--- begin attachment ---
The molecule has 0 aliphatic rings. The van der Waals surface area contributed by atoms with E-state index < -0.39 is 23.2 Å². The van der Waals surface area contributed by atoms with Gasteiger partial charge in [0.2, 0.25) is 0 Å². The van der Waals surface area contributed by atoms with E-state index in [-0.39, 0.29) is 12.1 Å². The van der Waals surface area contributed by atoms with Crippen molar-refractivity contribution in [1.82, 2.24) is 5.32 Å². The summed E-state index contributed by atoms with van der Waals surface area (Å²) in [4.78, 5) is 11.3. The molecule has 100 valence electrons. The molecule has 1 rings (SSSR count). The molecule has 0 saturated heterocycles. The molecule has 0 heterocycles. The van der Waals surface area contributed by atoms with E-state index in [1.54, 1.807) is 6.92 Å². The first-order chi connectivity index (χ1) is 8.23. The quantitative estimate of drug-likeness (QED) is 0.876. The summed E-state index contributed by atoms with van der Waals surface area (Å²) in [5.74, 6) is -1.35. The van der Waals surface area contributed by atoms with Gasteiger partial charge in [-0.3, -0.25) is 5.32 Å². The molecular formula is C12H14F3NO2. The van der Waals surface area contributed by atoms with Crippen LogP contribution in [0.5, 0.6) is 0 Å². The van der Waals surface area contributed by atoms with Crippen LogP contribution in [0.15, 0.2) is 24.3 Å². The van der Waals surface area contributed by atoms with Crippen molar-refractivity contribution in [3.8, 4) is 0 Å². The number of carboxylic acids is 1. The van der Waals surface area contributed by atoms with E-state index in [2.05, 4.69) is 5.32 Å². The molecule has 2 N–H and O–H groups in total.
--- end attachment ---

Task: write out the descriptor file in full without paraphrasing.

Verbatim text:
The molecule has 0 aliphatic rings. The van der Waals surface area contributed by atoms with E-state index < -0.39 is 23.2 Å². The van der Waals surface area contributed by atoms with Gasteiger partial charge in [0.2, 0.25) is 0 Å². The van der Waals surface area contributed by atoms with E-state index in [-0.39, 0.29) is 12.1 Å². The van der Waals surface area contributed by atoms with Crippen molar-refractivity contribution in [1.82, 2.24) is 5.32 Å². The summed E-state index contributed by atoms with van der Waals surface area (Å²) in [4.78, 5) is 11.3. The molecule has 100 valence electrons. The molecule has 1 rings (SSSR count). The molecule has 0 saturated heterocycles. The molecule has 0 heterocycles. The van der Waals surface area contributed by atoms with E-state index in [1.54, 1.807) is 6.92 Å². The first-order chi connectivity index (χ1) is 8.23. The quantitative estimate of drug-likeness (QED) is 0.876. The summed E-state index contributed by atoms with van der Waals surface area (Å²) in [5.74, 6) is -1.35. The van der Waals surface area contributed by atoms with Gasteiger partial charge in [-0.3, -0.25) is 5.32 Å². The molecular formula is C12H14F3NO2. The van der Waals surface area contributed by atoms with Crippen LogP contribution in [0.5, 0.6) is 0 Å². The van der Waals surface area contributed by atoms with Crippen LogP contribution in [0.15, 0.2) is 24.3 Å². The van der Waals surface area contributed by atoms with Crippen molar-refractivity contribution in [3.8, 4) is 0 Å². The number of carboxylic acids is 1. The van der Waals surface area contributed by atoms with E-state index in [2.05, 4.69) is 5.32 Å². The molecule has 2 N–H and O–H groups in total.